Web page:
Keene State College’s Living and Learning Commons (LLC) residence hall recently won an award for design excellence from the Boston Society of Architects and American Institute of Architects. According to the American Institute of Architects New Hampshire (AIANH)’s website, the LLC’s “hub” was a feature that was favored among the jury who analyzed the design. The social “hub” is at the heart of the building and connects three wings of 30-person communities.
The LLC also has three classrooms and a café lounge, which, in KSC’s award submission, is designed as “a touchdown space where faculty and students can continue a discussion after class or students can meet to plan a group project.”
KSC became a client for Perkins + Will of Boston for the architecture and planning of the building. Perkin + Will Project Architect and Associate Stephen Messinger said students will have less disconnect from a class that’s located in their dorm. If students wake up late and have a class halfway across campus, they may not try to make it there. If a classroom is in their dorm, they can roll out of bed and head downstairs, Messinger explained.
When designing the LLC, Messinger said they had five objectives:
1. Provide new first-year housing per campus master plan
2. Provide a gateway to campus for arriving guests, students and families
3. Provide a purpose-built first year living learning experience
4. Strengthen the first-year experience in south campus
5. Provide a sustainable, healthy environment for living and learning.
“How do you promote interaction among students and collaboration? That was, for us, the driving force,” Messinger said. To make sure they hit their objectives, they got input from students, residential life, finance professionals, the KSC president and the design committee.
KSC Associate Professor of Architecture Bartlomiej Sapeta serves as president-elect for AIANH.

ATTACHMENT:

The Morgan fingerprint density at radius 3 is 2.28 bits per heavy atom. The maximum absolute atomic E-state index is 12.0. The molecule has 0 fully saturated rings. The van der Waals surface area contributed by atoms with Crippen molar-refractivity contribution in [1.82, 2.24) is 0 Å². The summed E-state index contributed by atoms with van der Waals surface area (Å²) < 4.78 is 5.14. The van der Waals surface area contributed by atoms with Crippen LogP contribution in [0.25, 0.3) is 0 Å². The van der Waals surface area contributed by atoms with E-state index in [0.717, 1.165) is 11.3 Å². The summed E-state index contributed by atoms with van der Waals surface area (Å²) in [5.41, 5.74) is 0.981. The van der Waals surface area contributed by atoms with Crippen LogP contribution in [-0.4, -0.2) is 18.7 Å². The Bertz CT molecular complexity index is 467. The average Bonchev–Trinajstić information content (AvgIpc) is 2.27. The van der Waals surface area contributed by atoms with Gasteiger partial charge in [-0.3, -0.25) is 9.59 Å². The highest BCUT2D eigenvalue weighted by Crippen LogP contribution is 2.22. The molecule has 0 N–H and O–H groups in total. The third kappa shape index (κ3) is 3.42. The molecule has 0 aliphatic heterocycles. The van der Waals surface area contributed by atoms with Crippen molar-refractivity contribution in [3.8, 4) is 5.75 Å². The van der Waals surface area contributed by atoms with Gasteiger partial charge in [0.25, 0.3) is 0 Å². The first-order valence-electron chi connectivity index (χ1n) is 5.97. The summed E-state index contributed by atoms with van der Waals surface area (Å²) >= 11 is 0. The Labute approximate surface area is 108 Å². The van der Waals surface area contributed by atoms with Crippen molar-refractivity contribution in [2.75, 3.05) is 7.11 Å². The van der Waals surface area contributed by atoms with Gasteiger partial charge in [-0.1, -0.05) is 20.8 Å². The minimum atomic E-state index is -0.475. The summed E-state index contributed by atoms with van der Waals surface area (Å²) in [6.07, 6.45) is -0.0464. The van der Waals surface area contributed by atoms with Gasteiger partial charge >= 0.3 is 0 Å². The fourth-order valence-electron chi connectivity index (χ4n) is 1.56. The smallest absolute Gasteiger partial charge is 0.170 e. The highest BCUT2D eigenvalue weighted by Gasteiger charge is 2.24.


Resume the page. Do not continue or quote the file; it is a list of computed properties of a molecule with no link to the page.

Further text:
In May, Sapeta said a chapter meeting and panel discussion were held with the following objectives:
1. To understand current trends in residential life sector at college campuses, with particular emphasis on learning that extends beyond traditional academic building environment,
2. To learn about the intricacies of the interdisciplinary approaches to coordination of modern residential life buildings
3. To be aware of the fast-paced planning, design, and construction processes influenced by the academic year calendar and other institutional constraints
4. To gain insight into the design process of using the project program to drive a diagrammatic concept and then using that concept to develop massing, organization, structure, and interior design for the building.
Those among the panel discussion included Messinger, Associate Dean of Students and Director of Residential Life Kent Drake-Deese, Engleberth Inc. Project Manager Brad Walker, Construction Clerk of the Works Colin Burdick and Associate Professor/ Director of the Living/ Learning Community Dr. Graham Warder.
In terms of Sapeta’s role with AIANH, Sapeta said every year they run the program for design and get about 50 submissions. Sapeta said there are two broad categories: residential and commercial. The LLC design was submitted and went in front of a jury composed of three architects.
“Based on the criteria that we give them, we give awards. Then there’s a big meeting where we present the awards and all the submissions, and they go around the state and are shown in various locations,” Sapeta explained.
Sapeta said at KSC, they display at the Technology, Design and Safety (TDS) Center and having been doing so the past five years. They want students to see the work put in.
KSC sophomore and mathematics major Gianni DeMasco is one student who was able to see the work put in, as he lived in the LLC last year and said he loved it.
“It was such an extensive community and it was really fun being around kids you were in one or two classes with,” DeMasco said. He also said each dorm has its own personality, but he doesn’t think the LLC differs too much from any of the other dorms on KSC’s campus.
Despite the rooms being “a little small,” which DeMasco said he believes is meant to make students spend more time out of their rooms, he would “definitely recommend” living in the LLC, but only if students want that type of living situation.
“I know some people who don’t want to see people that they go to class with every day,” he said.
In terms of the design, DeMasco said, “It’s a really cool design, it looks really nice and it almost feels like you’re living in a hotel of some sort.”
The BSA Design Awards Gala was held on Jan. 18 at BSA Space in Boston, Massachusetts.
Grace Pecci can be contacted at firstname.lastname@example.org